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The German Social Democrats’ long, painful road into coalition

Having initially ruled out joining the government, Martin Schultz’s party has performed a screeching U-turn. The long-term consequences for his party—and for Germany—could be severe

By Leopold Traugott  

Angela Merkel and Martin Schulz. Photo: Kay Nietfeld/DPA/PA Images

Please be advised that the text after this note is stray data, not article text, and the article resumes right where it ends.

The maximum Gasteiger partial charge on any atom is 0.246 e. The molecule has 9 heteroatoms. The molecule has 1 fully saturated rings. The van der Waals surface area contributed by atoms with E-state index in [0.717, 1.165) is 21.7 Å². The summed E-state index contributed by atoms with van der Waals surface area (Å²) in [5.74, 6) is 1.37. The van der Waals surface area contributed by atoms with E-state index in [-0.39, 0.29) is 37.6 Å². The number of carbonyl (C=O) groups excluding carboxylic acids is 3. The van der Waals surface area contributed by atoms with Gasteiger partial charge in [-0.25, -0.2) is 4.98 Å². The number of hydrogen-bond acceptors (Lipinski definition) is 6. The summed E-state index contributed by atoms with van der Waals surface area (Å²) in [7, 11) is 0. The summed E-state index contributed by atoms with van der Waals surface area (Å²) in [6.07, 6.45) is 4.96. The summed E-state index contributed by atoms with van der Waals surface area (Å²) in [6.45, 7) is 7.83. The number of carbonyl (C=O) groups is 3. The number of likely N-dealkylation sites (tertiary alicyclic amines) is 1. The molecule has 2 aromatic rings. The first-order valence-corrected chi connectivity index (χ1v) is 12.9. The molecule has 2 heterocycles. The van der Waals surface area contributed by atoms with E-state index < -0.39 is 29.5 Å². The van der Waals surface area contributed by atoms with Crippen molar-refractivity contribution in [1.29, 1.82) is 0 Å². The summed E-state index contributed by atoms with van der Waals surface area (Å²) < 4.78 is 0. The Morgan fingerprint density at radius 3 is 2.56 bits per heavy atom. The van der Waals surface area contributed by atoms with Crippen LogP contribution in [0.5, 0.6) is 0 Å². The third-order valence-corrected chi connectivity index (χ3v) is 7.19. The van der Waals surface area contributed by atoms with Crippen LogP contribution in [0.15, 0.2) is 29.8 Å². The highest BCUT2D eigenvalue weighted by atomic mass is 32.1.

“We are not available to join another grand coalition.” It was less than two months ago that Martin Schulz, leader of Germany’s Social Democratic Party (SPD), categorically rejected the idea of joining Chancellor Angela Merkel in government once more. After four years of grand coalition with Merkel’s conservative bloc of the Christian Democrats (CDU) and Christian Social Union (CSU), the three parties together lost 13.9 per cent of their vote share in last September’s federal elections. The SPD itself suffered its worst…

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